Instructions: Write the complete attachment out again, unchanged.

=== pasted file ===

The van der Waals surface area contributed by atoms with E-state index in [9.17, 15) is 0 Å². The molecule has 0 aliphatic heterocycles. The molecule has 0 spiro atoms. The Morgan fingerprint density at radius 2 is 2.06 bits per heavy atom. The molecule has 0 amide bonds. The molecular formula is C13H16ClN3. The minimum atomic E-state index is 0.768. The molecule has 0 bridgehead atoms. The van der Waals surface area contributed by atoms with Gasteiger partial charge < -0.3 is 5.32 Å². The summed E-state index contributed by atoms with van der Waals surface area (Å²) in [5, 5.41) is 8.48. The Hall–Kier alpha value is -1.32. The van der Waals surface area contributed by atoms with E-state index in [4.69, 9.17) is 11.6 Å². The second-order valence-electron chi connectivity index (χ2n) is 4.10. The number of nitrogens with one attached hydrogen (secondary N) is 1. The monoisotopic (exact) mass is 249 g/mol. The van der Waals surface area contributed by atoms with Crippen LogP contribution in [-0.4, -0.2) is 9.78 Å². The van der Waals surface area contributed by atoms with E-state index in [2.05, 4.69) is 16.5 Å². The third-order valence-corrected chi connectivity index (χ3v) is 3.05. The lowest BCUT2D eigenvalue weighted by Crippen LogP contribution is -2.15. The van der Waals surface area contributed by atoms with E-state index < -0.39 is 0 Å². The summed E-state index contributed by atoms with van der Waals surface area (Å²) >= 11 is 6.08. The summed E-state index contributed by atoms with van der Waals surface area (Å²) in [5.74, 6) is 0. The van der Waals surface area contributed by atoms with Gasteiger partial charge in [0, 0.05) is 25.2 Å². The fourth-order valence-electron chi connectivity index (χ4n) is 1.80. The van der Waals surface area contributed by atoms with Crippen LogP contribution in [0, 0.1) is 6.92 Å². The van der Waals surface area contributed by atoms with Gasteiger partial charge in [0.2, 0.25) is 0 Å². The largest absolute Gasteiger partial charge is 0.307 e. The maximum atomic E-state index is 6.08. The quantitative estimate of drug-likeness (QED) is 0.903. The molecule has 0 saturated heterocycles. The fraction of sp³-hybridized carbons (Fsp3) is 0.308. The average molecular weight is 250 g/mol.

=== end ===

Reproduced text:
The van der Waals surface area contributed by atoms with E-state index in [9.17, 15) is 0 Å². The molecule has 0 aliphatic heterocycles. The molecule has 0 spiro atoms. The Morgan fingerprint density at radius 2 is 2.06 bits per heavy atom. The molecule has 0 amide bonds. The molecular formula is C13H16ClN3. The minimum atomic E-state index is 0.768. The molecule has 0 bridgehead atoms. The van der Waals surface area contributed by atoms with Gasteiger partial charge < -0.3 is 5.32 Å². The summed E-state index contributed by atoms with van der Waals surface area (Å²) in [5, 5.41) is 8.48. The Hall–Kier alpha value is -1.32. The van der Waals surface area contributed by atoms with E-state index in [4.69, 9.17) is 11.6 Å². The second-order valence-electron chi connectivity index (χ2n) is 4.10. The number of nitrogens with one attached hydrogen (secondary N) is 1. The monoisotopic (exact) mass is 249 g/mol. The van der Waals surface area contributed by atoms with Crippen LogP contribution in [-0.4, -0.2) is 9.78 Å². The van der Waals surface area contributed by atoms with E-state index in [2.05, 4.69) is 16.5 Å². The third-order valence-corrected chi connectivity index (χ3v) is 3.05. The lowest BCUT2D eigenvalue weighted by Crippen LogP contribution is -2.15. The van der Waals surface area contributed by atoms with E-state index < -0.39 is 0 Å². The summed E-state index contributed by atoms with van der Waals surface area (Å²) >= 11 is 6.08. The summed E-state index contributed by atoms with van der Waals surface area (Å²) in [5.74, 6) is 0. The van der Waals surface area contributed by atoms with Gasteiger partial charge in [0, 0.05) is 25.2 Å². The fourth-order valence-electron chi connectivity index (χ4n) is 1.80. The van der Waals surface area contributed by atoms with Crippen LogP contribution in [0, 0.1) is 6.92 Å². The van der Waals surface area contributed by atoms with Gasteiger partial charge in [0.2, 0.25) is 0 Å². The largest absolute Gasteiger partial charge is 0.307 e. The maximum atomic E-state index is 6.08. The quantitative estimate of drug-likeness (QED) is 0.903. The molecule has 0 saturated heterocycles. The fraction of sp³-hybridized carbons (Fsp3) is 0.308. The average molecular weight is 250 g/mol.